Biography

Sister Ethel Beatrice Lloyd
Sister Ethel Beatrice Lloyd

Ethel Beatrice LLOYD (known as Beatrice), was born in Lewisham, Kent in 1874 1. Her father was a ‘Tea Broker’ 2 3. She trained at The London Hospital 4. Beatrice was one of the second group of nurses from the London Hospital to be chosen to go to South Africa:

It is an open secret how deeply the gentle heart of the Princess of Wales has been moved by the suffering of the sick and wounded during the war, and rumour has it that neither she nor the Duchess of Argyll have been satisfied by existing methods of organisation for providing nursing care for our brave soldiers. We were not surprised to learn that the Princess of Wales was anxious to send out more nurses, and that on Friday last she paid a private visit to the London Hospital, where a pretty and touching ceremony took place in the nurses garden, where 100 nurses were assembled. The Hon. Sydney Holland, Chairman of the Hospital, presented 20 nurses selected from the hospital staff for service in South Africa, at the expense of funds at the Princesses disposal. The Princess spoke to the nurses in turn, and, after tying round their arms her own badge, presented to each a warm Shetland shawl and rug. Each nurse will take with her a box filled with medical necessities for typhoid. The Princess is also sending with them two large boxes of presents for soldiers whom they may have to nurse.

The 20 nurses selected sailed for the Cape in the transport Assaye on Wednesday last, their names being:- Miss H.O. Luckie, Sister-in-charge and Misses M.S.Baines, E.Baldrey, L.Bristow, E.Fry, A.Gore, C.Hanbury, M.M.Holloway, L.Humphreys, I.Lawson, B.E.Lloyd, E.E.C.Marsh, K.Parminter, M.E.Tate, C.E.A.Thorpe, A.Thomas and E.Whistler5.

Miss Luckie (late Sister Gloucester) was placed in charge during the voyage, and for so long as our twenty Nurses remained together, with the understanding that Miss Lloyd – one of the Office Sisters – would assist her, or act for her, in the event of illness, or other necessity arising6.

Nursing Service in the Boer War

We have not found Sister Beatrice LLOYD on the medal rolls, but a Letter written to her brother indicates she was at the ‘Distillery Hospital’ at Eerste Fabrieken, outside Pretoria. This hospital was not mentioned in the medal rolls, but was likely to have been a detachment of No.2 General Hospital. The hospital in Eerste Fabrieken was mentioned by a war corespondent who was there:

So serious was the position considered that even the local military hospital was depleted of its inmates, and some 50 patients armed and ordered into tho trenches. It was pitiful to see so-called convalescents marched out towards our lines of defence. Some were emaciated and weak, others becoming stronger after attacks of enteric and malarial fever, but all anxious to take part in defending the position. These men, though they should have been in warm cots in a comfortable hospital, moved forward with swinging step, chatting and laughing, never dreaming of uttering one word of complaint, anxious to meet the foe, and referring in a jocular way to tho number of Boers they hoped they would account for if the worst came and the positions were wrested from them7.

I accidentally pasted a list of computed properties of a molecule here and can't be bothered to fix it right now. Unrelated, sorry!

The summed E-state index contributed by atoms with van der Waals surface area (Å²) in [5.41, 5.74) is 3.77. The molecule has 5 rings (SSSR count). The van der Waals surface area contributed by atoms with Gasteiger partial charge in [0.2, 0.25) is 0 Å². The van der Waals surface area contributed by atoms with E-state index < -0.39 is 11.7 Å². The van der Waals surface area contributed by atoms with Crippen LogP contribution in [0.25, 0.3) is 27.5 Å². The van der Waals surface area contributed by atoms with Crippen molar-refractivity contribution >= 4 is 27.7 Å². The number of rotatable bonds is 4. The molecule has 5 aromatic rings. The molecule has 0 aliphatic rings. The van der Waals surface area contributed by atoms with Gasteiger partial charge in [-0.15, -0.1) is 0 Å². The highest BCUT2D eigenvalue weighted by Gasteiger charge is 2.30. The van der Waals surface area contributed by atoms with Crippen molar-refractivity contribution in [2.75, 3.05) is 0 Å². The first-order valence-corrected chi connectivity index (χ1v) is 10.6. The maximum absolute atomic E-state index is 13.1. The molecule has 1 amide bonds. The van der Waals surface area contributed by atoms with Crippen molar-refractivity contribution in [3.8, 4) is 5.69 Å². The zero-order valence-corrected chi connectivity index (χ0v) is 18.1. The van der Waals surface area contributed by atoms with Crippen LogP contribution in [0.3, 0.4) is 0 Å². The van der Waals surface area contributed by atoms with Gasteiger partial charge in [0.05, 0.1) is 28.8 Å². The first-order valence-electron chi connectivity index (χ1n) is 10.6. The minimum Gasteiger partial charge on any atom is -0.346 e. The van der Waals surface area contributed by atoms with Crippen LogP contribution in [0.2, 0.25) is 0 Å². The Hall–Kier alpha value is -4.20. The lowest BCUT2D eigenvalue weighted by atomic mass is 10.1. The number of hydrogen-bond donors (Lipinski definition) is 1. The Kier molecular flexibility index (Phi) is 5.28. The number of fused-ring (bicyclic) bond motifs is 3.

The hospital would have been in the Hatherley Distillery which is now derelict. Beatrice collected a number of photographs of herself and other nurses in South Africa. In this photograph she is standing, with other nurses, outside a bungalow. In a recent photograph of the derelict Hatherley Distillery, similar bungalows are visible.

Sister LLOYD contracted enteric fever and died on April 24, 1901. She was buried in Pretoria.

The death of Sister Ethel Beatrice Lloyd, Army Nursing Service Reserve of enteric fever in South Africa, has added another to the list of lives laid down in the countries service by our devoted nurses. To die on duty is so good an end that, whilst sympathizing with those who are left to mourn, one cannot commiserate the brave spirits thus released from the weariness of the flesh8.

We cannot forget, however, how saddened we were last spring when news arrived of the death of one of the brightest Sisters amongst the number who were eager to go to South Africa – Miss Beatrice Lloyd. She had made herself greatly beloved out there, as she was among her fellow workers at home, but she fell a victim to a sharp attack of enteric9.

When she died, her fellow sister’s collected money for a memorial clock which is still at The London Hospital.

References

  1. England and Wales FreeBMD Birth Index 1837-1915
  2. The National Archives: England Census 1881 RG11/ 738/ 53/ 34
  3. The National Archives: England Census 1891 RG12/ 526/ /39/ 3
  4. War Office (1900) Nominal Roll of Princess Christian’s Army Nursing Service (Reserve) as at 30th September
  5. The Nursing Record and Hospital World Army Nursing Notes July 21, 1900 pg 55
  6. Matron’s newsletter No. 8 March 1901 The London Hospital
  7. Shaw, JA. (1900) The Boer War. Otago Daily Times, October 27, 1900: p2
  8. Nursing Record & Hospital World Pro Patria May 4 1901 pg 35
  9. Matron’s newsletter No. 9 March 1902 The London Hospital